14.06.2024 How molecular specificity emerges

More than "on" and "off": German Research Foundation funds new Emmy Noether Group at Philipps-Universität

Portrait of Hannes Schihada
Photo: Markus Farnung
Hannes Schihada is researching how the specificity of molecular signals comes about in his Emmy Noether junior research group in Marburg.

How do numerous signals pass through a few channels? A new Emmy Noether junior research group at the University of Marburg is investigating how a limited number of G proteins can trigger a multitude of cellular reactions. Pharmacologist Dr. Hannes Schihada has received 1.9 million euros from the German Research Foundation (DFG) for two three-year funding periods to set up his research group.

Cells have receptors on their surface that sense stimuli from the environment. These receptors transmit the stimuli from the outside to intracellular partners, which in turn cascade the signal to trigger an appropriate response in the cell. This is known as signal transmission or transduction. 

Among the best known molecules in such signaling pathways are G proteins. A large number of receptors transmit their signal via G proteins, which is why they are called G protein-coupled receptors, or GPCRs. "More than 30 percent of approved drugs target such receptors," explains Schihada. There are more than 800 known GPCRs that sense and translate a wide variety of stimuli. There are far fewer G proteins that transmit signals. How can these few G proteins translate the multitude of stimuli into an equally large number of specific responses within the cell? Until now, we knew that G proteins change their spatial shape when they switch from an inactive to an active state and vice versa, "like a pair of scissors that you first open in order to cut," Schihada explains. Experts refer to this as a conformational change, which allows a protein to bind an interaction partner, for example. "According to the current concept, G proteins have two states," says the scientist: "on and off.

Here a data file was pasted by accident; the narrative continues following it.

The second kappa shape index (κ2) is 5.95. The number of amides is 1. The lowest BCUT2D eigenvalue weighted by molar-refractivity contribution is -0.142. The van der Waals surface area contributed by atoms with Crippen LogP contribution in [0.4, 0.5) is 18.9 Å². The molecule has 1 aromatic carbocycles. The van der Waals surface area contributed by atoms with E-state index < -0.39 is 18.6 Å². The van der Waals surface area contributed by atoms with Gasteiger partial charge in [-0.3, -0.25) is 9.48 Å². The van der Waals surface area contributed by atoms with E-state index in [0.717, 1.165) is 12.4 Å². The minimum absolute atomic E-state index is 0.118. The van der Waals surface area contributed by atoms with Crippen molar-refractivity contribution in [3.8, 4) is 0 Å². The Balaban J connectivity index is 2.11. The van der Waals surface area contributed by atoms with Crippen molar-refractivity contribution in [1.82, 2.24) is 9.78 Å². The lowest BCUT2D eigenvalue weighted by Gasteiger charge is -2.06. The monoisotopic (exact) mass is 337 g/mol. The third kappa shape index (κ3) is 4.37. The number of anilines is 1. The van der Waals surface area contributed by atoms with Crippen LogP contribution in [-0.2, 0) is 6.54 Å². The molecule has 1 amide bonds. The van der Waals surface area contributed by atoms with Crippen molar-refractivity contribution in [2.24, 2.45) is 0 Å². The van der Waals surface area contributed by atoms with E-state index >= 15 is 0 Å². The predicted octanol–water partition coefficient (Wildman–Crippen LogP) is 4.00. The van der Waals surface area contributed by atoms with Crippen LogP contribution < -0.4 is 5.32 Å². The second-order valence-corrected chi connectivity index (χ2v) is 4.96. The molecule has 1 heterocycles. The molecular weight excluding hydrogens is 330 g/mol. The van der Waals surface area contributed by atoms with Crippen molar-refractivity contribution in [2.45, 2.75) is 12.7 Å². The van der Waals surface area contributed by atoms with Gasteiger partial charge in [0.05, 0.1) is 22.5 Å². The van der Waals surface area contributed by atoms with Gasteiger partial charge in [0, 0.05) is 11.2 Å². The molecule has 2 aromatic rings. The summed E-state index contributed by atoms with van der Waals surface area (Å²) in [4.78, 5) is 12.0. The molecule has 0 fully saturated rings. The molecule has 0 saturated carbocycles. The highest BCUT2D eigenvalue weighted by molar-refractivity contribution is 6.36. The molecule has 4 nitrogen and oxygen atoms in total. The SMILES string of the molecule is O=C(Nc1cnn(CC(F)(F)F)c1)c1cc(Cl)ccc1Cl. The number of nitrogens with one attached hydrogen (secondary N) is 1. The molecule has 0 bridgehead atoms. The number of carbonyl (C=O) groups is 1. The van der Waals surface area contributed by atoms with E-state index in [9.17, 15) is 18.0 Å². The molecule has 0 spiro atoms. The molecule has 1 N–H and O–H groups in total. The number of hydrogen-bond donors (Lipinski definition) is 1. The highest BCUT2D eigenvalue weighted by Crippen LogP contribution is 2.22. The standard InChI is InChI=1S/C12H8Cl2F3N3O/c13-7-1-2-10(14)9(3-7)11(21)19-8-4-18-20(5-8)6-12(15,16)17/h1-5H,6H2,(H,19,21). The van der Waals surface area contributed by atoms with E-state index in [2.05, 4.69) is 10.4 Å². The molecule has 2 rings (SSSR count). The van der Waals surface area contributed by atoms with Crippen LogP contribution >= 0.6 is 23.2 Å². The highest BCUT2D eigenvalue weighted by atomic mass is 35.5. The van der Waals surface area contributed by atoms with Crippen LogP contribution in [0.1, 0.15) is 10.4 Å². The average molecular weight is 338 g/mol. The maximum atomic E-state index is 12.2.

The pharmacologist and his junior research group will be working on a different hypothesis. Schihada explains: "There are different 'on' states that enable a variety of signals; this is how their specificity comes about. It is analogous to a lamp that can not only be switched on or off, but can also shine in different colors.” In order to investigate the presumed diversity of states, Schihada is focusing on the development of sensor systems in living cells. The pharmacologist uses dyes that he couples to G proteins. To stay with the scissors analogy: The dye is attached to the hinge part of the protein. Depending on the state of the protein, it glows more or less brightly. The goal is to characterize the different protein states by detecting them with different sensors: a "fingerprint" of the G proteins. "I have a lot of experience in developing sensors in my previous research," says Schihada, "and we have developed a handful of such sensors, but not focused on G proteins, but on their upstream receptors. 

Dr. Hannes Schihada is currently a postdoctoral fellow in the group of Professor Dr. Peter Kolb at the Institute of Pharmaceutical Chemistry at the Philipps-Universität. A native of Bavaria, he studied pharmacy in Regensburg, Germany, where he passed the state examination and received his pharmacist license. In 2019, he received his doctorate in natural sciences from the University of Würzburg, followed by two and a half years of research at the Karolinska Institute in Stockholm.

The Emmy Noether Program gives young scientists like Schihada the opportunity to qualify for a university professorship by independently leading a junior research group over a period of six years. One postdoctoral position and three doctoral positions are planned for the new team in Marburg.